Rothamsted Research in the UK is to avail of a £60 million funding stimulus, payable to the institute over the next five years.
The money will be split across five strategic programmes: Growing health; resilient farming futures; green engineering; designing sustainable wheat; and the AgZero+ project.
Funding this research work will be the Biotechnology and Biological Sciences Research Council (BBSRC).
Funding for Rothamsted
The projects will centre around the institute’s core strengths in crop resilience, nutrition and health, food safety and food security, with a focus on more sustainable farming and agriculture.
Chief executive of Rothamsted Research, Prof. Angela Karp, said the funding will significantly enhance the institute’s capability to deliver its world-leading research.
“This investment from BBSRC is a real show of confidence in Rothamsted and our ability to provide solutions to some of the greatest challenges facing society,” she said.
“In recent years, our world-class bioscience has helped pave the way for high-fibre white bread. It’s made soil maps for every field in Africa possible. It’s led to Europe’s first trial of a genome-edited wheat that helps tackle cancer.
“It has also helped find ways of reducing emissions associated with livestock grazing, identified environmental trends such as insect declines, and unearthed how and why carbon is so important for healthy soils that can help fight climate change.”
Karp said that the team is now looking forward to even bigger breakthroughs over the next five years as climate challenge become more prevalent.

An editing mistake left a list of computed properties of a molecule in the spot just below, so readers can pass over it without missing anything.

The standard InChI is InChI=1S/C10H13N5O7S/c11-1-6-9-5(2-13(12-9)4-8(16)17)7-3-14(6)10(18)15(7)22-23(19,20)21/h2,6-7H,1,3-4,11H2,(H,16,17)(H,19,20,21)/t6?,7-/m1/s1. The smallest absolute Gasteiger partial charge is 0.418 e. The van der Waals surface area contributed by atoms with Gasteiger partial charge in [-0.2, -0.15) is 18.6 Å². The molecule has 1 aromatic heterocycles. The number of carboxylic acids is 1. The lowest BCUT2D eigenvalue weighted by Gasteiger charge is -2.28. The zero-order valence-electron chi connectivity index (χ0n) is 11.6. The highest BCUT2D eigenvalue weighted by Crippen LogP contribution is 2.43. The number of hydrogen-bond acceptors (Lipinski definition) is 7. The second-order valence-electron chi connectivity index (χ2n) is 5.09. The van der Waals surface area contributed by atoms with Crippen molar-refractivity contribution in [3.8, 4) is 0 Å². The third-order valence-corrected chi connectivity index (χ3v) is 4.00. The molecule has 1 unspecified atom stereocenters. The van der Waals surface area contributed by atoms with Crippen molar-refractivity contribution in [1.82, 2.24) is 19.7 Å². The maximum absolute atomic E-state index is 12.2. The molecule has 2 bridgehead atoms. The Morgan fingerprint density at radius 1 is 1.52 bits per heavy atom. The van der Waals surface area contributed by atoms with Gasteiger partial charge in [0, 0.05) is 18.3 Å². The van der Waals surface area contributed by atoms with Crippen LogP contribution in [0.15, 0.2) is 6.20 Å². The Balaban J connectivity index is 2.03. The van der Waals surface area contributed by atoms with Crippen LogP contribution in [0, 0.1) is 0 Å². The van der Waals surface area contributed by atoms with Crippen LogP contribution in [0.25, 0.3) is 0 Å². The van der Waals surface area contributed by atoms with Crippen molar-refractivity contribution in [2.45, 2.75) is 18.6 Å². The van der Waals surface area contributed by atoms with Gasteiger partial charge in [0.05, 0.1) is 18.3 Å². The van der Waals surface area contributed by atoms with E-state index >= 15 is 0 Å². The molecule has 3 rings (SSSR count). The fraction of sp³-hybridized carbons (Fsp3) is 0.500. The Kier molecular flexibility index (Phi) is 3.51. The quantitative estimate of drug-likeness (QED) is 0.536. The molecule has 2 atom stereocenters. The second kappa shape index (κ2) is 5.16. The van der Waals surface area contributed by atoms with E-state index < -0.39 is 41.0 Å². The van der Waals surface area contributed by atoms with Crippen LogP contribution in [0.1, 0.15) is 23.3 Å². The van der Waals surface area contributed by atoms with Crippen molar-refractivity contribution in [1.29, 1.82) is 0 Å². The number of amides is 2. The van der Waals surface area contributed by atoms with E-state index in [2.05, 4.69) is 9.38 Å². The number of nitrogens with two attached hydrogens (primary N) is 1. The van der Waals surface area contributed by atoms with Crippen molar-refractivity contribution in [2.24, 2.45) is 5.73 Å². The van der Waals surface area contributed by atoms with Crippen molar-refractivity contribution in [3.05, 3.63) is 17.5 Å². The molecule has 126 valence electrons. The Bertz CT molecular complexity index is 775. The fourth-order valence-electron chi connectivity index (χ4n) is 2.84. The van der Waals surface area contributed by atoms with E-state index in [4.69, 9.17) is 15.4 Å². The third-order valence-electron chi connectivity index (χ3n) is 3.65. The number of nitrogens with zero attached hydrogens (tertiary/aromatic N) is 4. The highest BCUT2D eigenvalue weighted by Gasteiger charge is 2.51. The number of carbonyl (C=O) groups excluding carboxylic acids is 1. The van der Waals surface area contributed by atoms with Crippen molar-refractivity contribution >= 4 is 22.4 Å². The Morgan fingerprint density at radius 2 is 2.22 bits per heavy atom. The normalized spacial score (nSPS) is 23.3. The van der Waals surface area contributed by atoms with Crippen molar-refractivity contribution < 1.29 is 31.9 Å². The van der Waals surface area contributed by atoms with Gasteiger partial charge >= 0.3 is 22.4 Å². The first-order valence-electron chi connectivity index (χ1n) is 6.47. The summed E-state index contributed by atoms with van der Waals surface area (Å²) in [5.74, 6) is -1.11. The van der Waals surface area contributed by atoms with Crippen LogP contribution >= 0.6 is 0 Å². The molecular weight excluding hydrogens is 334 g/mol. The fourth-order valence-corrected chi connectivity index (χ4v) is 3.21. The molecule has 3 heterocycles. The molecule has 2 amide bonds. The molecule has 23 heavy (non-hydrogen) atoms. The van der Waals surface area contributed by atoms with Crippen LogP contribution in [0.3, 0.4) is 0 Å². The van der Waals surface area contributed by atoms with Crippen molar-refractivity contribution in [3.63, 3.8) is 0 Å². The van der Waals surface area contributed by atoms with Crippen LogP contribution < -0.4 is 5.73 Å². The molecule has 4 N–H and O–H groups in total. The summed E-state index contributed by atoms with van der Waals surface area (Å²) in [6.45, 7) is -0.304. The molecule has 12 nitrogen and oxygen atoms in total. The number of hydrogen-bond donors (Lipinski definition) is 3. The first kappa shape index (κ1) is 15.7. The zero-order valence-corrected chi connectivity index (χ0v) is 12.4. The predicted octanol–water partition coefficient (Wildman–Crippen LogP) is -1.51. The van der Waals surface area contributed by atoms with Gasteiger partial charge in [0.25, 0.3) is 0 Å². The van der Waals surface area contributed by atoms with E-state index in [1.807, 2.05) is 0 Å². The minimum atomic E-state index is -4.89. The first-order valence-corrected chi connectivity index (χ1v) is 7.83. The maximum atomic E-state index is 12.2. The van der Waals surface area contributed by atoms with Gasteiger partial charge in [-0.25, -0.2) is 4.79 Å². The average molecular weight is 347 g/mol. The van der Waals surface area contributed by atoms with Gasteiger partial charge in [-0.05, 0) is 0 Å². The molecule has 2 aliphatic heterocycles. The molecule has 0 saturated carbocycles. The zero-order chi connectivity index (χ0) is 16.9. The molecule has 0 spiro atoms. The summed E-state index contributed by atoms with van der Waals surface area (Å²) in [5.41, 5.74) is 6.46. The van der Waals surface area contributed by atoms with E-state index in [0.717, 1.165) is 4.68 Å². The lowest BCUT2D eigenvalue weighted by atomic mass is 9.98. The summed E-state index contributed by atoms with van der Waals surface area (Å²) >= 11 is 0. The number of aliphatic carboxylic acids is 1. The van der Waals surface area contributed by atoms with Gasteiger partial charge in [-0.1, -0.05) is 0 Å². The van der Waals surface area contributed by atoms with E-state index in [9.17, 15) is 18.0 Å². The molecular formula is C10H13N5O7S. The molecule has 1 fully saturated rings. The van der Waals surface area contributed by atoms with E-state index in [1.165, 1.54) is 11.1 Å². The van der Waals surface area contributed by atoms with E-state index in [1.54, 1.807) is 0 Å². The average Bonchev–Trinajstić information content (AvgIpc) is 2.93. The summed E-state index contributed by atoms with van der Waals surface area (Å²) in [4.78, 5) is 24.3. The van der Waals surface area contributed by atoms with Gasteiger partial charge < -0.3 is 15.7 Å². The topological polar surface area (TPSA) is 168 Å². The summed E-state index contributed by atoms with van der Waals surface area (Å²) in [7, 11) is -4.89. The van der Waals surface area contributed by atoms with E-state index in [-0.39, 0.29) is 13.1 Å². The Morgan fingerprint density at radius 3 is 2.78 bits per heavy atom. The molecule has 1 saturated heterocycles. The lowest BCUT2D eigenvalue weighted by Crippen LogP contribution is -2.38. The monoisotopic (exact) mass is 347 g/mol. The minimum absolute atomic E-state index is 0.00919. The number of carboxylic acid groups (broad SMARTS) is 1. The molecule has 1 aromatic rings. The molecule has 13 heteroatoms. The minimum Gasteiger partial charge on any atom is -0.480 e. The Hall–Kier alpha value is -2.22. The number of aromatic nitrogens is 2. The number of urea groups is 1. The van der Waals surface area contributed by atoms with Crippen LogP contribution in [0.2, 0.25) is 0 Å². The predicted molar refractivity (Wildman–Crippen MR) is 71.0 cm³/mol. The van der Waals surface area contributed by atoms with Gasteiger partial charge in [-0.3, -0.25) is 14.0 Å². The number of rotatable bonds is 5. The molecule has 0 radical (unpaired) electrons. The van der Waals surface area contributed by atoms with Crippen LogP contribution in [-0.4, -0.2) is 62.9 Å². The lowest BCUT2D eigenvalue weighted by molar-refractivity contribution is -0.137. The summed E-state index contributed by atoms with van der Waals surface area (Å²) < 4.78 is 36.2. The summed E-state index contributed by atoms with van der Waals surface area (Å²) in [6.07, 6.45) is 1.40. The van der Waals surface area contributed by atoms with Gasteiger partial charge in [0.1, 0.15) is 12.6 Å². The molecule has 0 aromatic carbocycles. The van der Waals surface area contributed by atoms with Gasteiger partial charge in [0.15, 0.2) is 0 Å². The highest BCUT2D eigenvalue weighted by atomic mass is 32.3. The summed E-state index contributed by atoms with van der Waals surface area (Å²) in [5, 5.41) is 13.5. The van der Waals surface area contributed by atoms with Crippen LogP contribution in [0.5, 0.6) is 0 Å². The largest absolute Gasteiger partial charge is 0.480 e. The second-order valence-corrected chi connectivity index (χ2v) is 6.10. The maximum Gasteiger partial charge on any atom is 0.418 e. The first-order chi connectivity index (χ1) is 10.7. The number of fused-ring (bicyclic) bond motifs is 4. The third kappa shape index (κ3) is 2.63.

“So whether it’s breeding drought-resistant crops or engineering plants to act as mini factories, our researchers are urgently seeking the solutions that will ensure the world’s food supply for decades to come,” she continued.
According to Karp, food poverty and food security are currently high on the international agenda, and making sure all people and all nations, regardless of wealth, have access to the best quality foods is vital.
“And of course, underpinning all of this is the imperative to grow food in harmony with the world,” she explained.
“This will be achieved by tackling pests and diseases without the use of pesticides; keeping yields up without the use of man-made fertilisers and by recruiting allies, from trees to insects, to help out our farming systems.”
This leading-edge research is part of a £376 million package of funding from BBSRC which will be led by the specialist institutes it supports in the UK.
The investment comes following a major review of the institute research programmes BBSRC funds – and is carried out every five years.
Prof. Melanie Welham, executive chair at BBSRC, commented:
“BBSRC’s strategically supported institutes are a vital component of the national and international bioscience research and innovation ecosystem.
“As experts in their fields, these world-class research institutes provide the UK with the capability and connectivity needed to ensure the UK remains at the forefront of the bioscience revolution.
“Bioscience shapes our lives in so many different ways and as the UK’s major public funder of bioscience research and innovation, it is mission critical that BBSRC invests in world-class science that delivers benefits to society as a whole while driving economic growth and prosperity across the UK and beyond.”